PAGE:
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We love Alfonso Cuaron

More than a month after its release in Seattle theaters, Alfonso Cuaron's Children of Men is still the most talked about movie behind the counter here at Scarecrow. Despite being ignored in most of the major Oscar categories - and by the way, if it doesn't get that cinematography award there may be some cars rolled - many of us are confident that it is the 2006 movie that will be most remembered and discussed years from now. Even those who didn't like it would have to admit that on a technical level it's incredible. We're still debating how the hell they did some of those long tracking shots through insurgent attacks and war zones. Well, Children of Men certainly put Cuaron on the map for a lot of people, but he's got plenty of other good movies in his past. He's best known for 2001's racy coming of age drama Y tu mamaˇ tambien, but for my money his previous best film was the G-rated A Little Princess from 1995. A plucky little girl at a boarding school is forced to become a servant when her soldier dad is presumed dead. Still she defies the cruelty of her teacher and the classism of her peers by telling stories about the fantastical adventures she imagines having as a princess. It's the sort of story that could be turned into annoying pablum by the wrong director, but Cuaron has the sincerity and the visual skills to pull it off. It's sweet, it's moving, and it's stunningly lit and photographed, the kind of highbrow family entertainment that rarely comes along these days, and when it does is usually ignored by audiences (as this was on two separate theatrical releases). I'm not the only one who considers Cuaron's The Prisoner of Azkaban the best of the Harry Potter series so far. Going back and watching A Little Princess it shouldn't be a surprise - he already had the boarding school, the outcast kid, even a great CGI monster in the scene where she tells a story about a ten-headed dragon. Perhaps by necessity because of the length of the book, Cuaron was the first to abandon the literal scene-by-scene translation of J.K. Rowling and instead went for the spirit of the book. His attention to visual detail creates a much more interesting world teeming with life and other things going on in the background besides Harry and his magical troubles. There's also a huge leap in the design of the creatures, which look much better and have more personality than the crude digital creations of Chris Columbus's earlier entries. Perhaps Cuaron's most underrated is his 1998 modernized take on Great Expectations starring Ethan Hawke and Gwyneth Paltrow. I thought it was a compelling enough take on the story, and even its detractors have to admit that the look of the movie is absolutely gorgeous. Some of this credit obviously must go to Emmanuel Lubezki, cinematogrpher for all of Cuaron's films except Azkaban. Cuaron's most recent video release is actually his feature film debut. Our DVD pals Criterion put out 1991's Solo con tu pareja (Love in the Time of Hysteria) late last year. I haven't actually seen this one yet, but it's a dark sex comedy and I've been told it's quite good.  Finally, we come to the most obscure Cuaron piece in the Scarecrow library: 1993's "Murder Obliquely," an episode of the Showtime noir tribute series Fallen Angels. Based on a short story by Cornel Woolrich, Laura Dern plays a woman who becomes sexually obsessed with Alan Rickman even as she suspects him of murder. It's nothing substantial, clearly made for TV, but Dern is pretty good (mostly communicating her feelings through facial expressions) and you can see Cuaron's fingerprints here and there. Until someone sees fit to release their work for Mexican TV, this is our only taste of what Cuaron and Lubezki were up to in those days.  As of this writing, Cuaron doesn't have a director's section (yet?), but here's where you can find these rentals in the store:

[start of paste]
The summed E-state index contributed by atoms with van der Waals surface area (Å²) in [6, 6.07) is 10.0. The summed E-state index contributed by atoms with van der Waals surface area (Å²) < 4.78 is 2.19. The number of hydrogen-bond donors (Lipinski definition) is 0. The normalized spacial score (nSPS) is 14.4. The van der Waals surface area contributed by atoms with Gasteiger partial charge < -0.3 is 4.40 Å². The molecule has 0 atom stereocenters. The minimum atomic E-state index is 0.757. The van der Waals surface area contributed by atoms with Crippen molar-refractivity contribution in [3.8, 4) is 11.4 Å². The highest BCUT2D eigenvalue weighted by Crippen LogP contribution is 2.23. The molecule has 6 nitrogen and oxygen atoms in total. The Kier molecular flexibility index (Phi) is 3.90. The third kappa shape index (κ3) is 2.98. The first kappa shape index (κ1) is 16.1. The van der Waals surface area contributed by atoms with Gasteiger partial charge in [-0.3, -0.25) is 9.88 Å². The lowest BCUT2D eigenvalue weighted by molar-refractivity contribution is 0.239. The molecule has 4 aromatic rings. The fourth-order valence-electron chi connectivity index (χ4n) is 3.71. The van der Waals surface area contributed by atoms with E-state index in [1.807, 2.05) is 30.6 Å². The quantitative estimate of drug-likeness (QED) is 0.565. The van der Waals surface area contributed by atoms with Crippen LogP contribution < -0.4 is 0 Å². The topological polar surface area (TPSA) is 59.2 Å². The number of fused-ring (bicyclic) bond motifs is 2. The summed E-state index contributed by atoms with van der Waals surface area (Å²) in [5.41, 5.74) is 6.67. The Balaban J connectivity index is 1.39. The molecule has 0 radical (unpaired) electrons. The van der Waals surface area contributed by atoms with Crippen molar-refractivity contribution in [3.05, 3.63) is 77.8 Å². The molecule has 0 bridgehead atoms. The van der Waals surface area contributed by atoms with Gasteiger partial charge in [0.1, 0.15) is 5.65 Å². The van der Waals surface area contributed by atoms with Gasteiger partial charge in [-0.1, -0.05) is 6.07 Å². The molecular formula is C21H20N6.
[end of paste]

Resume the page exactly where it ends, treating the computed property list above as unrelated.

FALLEN ANGELS VOLUME 1 - JIM THOMPSON author section in the Murder/Mystery/Suspense room. (Note: this is only on VHS and requires a $150 security deposit.) A LITTLE PRINCESS - CHILDREN'S LIVE ACTION in the kids section GREAT EXPECTATIONS - DICKENS author section in the Literature room Y TU MAMA TAMBIEN - MEXICO section on the foreign wall HARRY POTTER AND THE PRISONER OF AZKABAN - FANTASY section in the Psychotronic room

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